Can global climate change have a positive impact on the transmission potential of vector-borne diseases like malaria? Dr. Courtney Murdock, of UGA’s College of Veterinary Medicine and the Odum School of Ecology, suggests that recent research conducted in the field of thermoecology disrupts the common narrative regarding the correlation between rising temperatures and mosquito metabolic rates. Murdock credits this finding to her non-siloed research approach and the cross-disciplinary support her lab receives from modelers and field researchers alike. She intends to utilize these theoretical and pedagogical methods in her upcoming research on the Zika virus in coordination with an NSF initiative announced earlier in the year.
To address the emerging problems related to infectious diseases like malaria or Zika, Dr. Murdock works across biological scales. Her interest in host processes and how they influence individual variation in phenotypes extends to how that can affect population dynamics. Her current work on malaria illustrates this fluid research methodology, which looks mechanistically at how temperature influences the mosquito-malaria interaction. Murdock’s lab uses RNA sequencing to generate transcriptional profiles of both the mosquito and the malaria parasite to see how temperatures affect the physiology of those organisms as well as the interaction between the two – called a “G by G by E interaction” due to the interacting effects of two different genotypes (the mosquito and the parasite) and an environmentally mediating factor. Murdock plans to link that work to phenotypic measurements her team and collaborators are currently collecting to better understand how temperature affects things like the proportion of the mosquito population that will become infectious and the rate at which a parasite develops to infectiousness.
This work on the effects of temperature on physiology has caused Murdock to take issue with a dogma regarding climate change and its relationship to the transmission of vector-borne infectious diseases. Up until fairly recently, the common belief was that climate change would increase the global mean temperature, extending the season mosquitoes have for transmission. The assumption was that by increasing mosquito metabolic rates (reducing development time), the potential for transmission would increase. However, the literature supporting this position employed models which presumed that temperature possessed a fixed linear relationship to mosquitoe and parasite traits associated with transmission.
Sensing an oversight, Dr. Murdock turned to the research of her collaborator Dr. Erin Mordecai, an n ecologist who built models with non-linear relationships between temperature and the mosquito and parasite traits that are important for transmission. With these relationships incorporated, Mordecai’s group made a thermally dependent model which illustrated the nonlinear relationship of malaria transmission potential.
Inspired by this approach, Dr. Murdock’s latest work explores the consequences of these nonlinear thermal relationships. While there is good evidence to suggest that warming in cool and marginal regions for the parasite results in increased malaria transmission, less is known on how future warming in already highly permissive areas for the parasite will affect transmission. In laboratory experiments, she simulated warming scenarios above the parasite’s predicted thermal optimum (from around 25 degrees C) by placing infected mosquitoes at 27 C, 30 C, and 33 C in an effort to understand its affect on transmission rates in warmer climates. Murdock also incorporated diurnal temperature variation to replicate conditions in the field. What she found was that transmission potential decreases significantly (by 60 to 85%) with warming temperatures. Additionally, increases in temperature fluctuation exacerbate the effect of warming temperature. This also results in decreases in transmission potential. Her findings suggested that climate change could result in a decrease in malaria transmission potential in some places.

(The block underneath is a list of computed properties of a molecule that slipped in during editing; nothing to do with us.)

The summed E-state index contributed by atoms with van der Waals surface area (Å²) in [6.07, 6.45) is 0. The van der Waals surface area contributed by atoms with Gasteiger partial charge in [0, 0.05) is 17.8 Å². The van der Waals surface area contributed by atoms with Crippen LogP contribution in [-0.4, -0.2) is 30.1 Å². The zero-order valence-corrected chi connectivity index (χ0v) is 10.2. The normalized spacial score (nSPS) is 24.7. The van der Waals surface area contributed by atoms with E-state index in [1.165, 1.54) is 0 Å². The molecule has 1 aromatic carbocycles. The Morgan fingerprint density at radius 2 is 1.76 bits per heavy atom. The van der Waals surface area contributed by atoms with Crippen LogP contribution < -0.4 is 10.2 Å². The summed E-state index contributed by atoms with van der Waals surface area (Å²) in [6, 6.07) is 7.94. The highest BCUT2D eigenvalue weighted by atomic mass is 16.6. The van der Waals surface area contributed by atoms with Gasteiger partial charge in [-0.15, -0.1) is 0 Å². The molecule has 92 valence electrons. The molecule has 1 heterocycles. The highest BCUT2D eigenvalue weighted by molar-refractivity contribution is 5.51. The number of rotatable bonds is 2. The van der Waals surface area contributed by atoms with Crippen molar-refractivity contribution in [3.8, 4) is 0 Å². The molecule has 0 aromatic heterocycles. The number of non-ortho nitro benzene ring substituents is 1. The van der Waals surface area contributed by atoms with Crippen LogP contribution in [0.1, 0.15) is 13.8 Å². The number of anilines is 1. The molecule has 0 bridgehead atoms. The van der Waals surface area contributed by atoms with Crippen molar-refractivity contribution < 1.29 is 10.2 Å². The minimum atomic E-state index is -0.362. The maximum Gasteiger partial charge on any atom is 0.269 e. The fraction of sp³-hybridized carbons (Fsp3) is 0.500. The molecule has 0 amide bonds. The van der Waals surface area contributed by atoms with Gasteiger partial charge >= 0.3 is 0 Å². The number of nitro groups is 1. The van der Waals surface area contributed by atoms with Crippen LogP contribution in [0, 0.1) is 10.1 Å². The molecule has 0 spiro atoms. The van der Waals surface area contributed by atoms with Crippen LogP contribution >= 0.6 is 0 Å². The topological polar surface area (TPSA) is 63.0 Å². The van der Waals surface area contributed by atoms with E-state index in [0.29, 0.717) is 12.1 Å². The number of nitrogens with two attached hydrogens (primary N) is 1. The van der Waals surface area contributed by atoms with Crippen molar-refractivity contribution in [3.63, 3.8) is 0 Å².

Murdock’s success using nonlinear thermal dynamics to understand mosquito-borne disease transmission will play a critical role in future research concerning the Zika virus. As the transmission of Zika is not currently well understood, her lab experiments will focus on an analysis of mechanistic and population level questions while focusing on temperature as a large driver in the dynamics of vector-borne diseases in general. Her emphasis on thermal performance will also generate critical data, which will then be used to construct mathematical and statistical models aimed at improving prediction. Such a model could be used for real time forecasting, in addition to providing insight into the effectiveness of different strategies for mitigating Zika transmission.
Not one to be siloed in the hard sciences, Dr. Murdock is actively coordinating with faculty inside and outside of the University of Georgia to better understand how socio-demographic predictions of human exposure integrate with environmental variables to influence disease risk. Such work will help determine and address the impact these factors have on people across the socioeconomic spectrum.